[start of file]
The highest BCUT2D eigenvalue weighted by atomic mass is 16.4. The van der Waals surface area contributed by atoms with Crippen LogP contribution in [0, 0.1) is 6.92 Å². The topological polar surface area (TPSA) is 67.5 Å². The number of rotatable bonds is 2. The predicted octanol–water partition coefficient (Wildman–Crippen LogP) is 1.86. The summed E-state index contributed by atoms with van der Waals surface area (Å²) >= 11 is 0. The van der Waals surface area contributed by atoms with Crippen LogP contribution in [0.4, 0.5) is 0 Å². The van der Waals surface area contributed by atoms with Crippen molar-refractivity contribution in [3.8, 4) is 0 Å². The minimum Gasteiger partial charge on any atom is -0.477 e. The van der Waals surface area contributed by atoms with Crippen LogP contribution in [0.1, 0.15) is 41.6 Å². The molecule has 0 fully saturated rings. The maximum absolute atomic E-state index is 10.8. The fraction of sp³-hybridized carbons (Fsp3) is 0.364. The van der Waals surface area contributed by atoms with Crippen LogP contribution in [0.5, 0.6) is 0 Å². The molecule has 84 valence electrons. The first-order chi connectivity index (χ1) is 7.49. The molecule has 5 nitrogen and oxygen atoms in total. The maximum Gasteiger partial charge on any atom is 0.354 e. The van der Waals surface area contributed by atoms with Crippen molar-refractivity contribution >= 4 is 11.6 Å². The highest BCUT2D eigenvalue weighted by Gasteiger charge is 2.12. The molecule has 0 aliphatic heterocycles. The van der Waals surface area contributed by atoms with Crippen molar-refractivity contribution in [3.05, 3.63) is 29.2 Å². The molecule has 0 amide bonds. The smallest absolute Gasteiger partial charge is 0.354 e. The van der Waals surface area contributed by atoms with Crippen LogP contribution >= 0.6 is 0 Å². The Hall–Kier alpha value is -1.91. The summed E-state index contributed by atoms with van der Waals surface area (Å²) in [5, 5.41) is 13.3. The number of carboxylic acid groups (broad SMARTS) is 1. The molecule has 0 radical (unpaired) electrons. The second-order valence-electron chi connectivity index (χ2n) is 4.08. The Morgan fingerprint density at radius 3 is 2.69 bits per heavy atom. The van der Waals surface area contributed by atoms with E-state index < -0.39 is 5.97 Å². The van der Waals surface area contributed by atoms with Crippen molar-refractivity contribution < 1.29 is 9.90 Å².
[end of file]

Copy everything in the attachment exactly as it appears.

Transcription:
The highest BCUT2D eigenvalue weighted by atomic mass is 16.4. The van der Waals surface area contributed by atoms with Crippen LogP contribution in [0, 0.1) is 6.92 Å². The topological polar surface area (TPSA) is 67.5 Å². The number of rotatable bonds is 2. The predicted octanol–water partition coefficient (Wildman–Crippen LogP) is 1.86. The summed E-state index contributed by atoms with van der Waals surface area (Å²) >= 11 is 0. The van der Waals surface area contributed by atoms with Crippen LogP contribution in [0.4, 0.5) is 0 Å². The van der Waals surface area contributed by atoms with Crippen molar-refractivity contribution in [3.8, 4) is 0 Å². The minimum Gasteiger partial charge on any atom is -0.477 e. The van der Waals surface area contributed by atoms with Crippen LogP contribution in [0.1, 0.15) is 41.6 Å². The molecule has 0 fully saturated rings. The maximum absolute atomic E-state index is 10.8. The fraction of sp³-hybridized carbons (Fsp3) is 0.364. The van der Waals surface area contributed by atoms with Crippen LogP contribution in [0.5, 0.6) is 0 Å². The molecule has 84 valence electrons. The first-order chi connectivity index (χ1) is 7.49. The molecule has 5 nitrogen and oxygen atoms in total. The maximum Gasteiger partial charge on any atom is 0.354 e. The van der Waals surface area contributed by atoms with Crippen molar-refractivity contribution >= 4 is 11.6 Å². The highest BCUT2D eigenvalue weighted by Gasteiger charge is 2.12. The molecule has 0 aliphatic heterocycles. The van der Waals surface area contributed by atoms with Crippen molar-refractivity contribution in [3.05, 3.63) is 29.2 Å². The molecule has 0 amide bonds. The smallest absolute Gasteiger partial charge is 0.354 e. The van der Waals surface area contributed by atoms with Crippen LogP contribution >= 0.6 is 0 Å². The Hall–Kier alpha value is -1.91. The summed E-state index contributed by atoms with van der Waals surface area (Å²) in [5, 5.41) is 13.3. The number of carboxylic acid groups (broad SMARTS) is 1. The molecule has 0 radical (unpaired) electrons. The second-order valence-electron chi connectivity index (χ2n) is 4.08. The Morgan fingerprint density at radius 3 is 2.69 bits per heavy atom. The van der Waals surface area contributed by atoms with E-state index < -0.39 is 5.97 Å². The van der Waals surface area contributed by atoms with Crippen molar-refractivity contribution < 1.29 is 9.90 Å².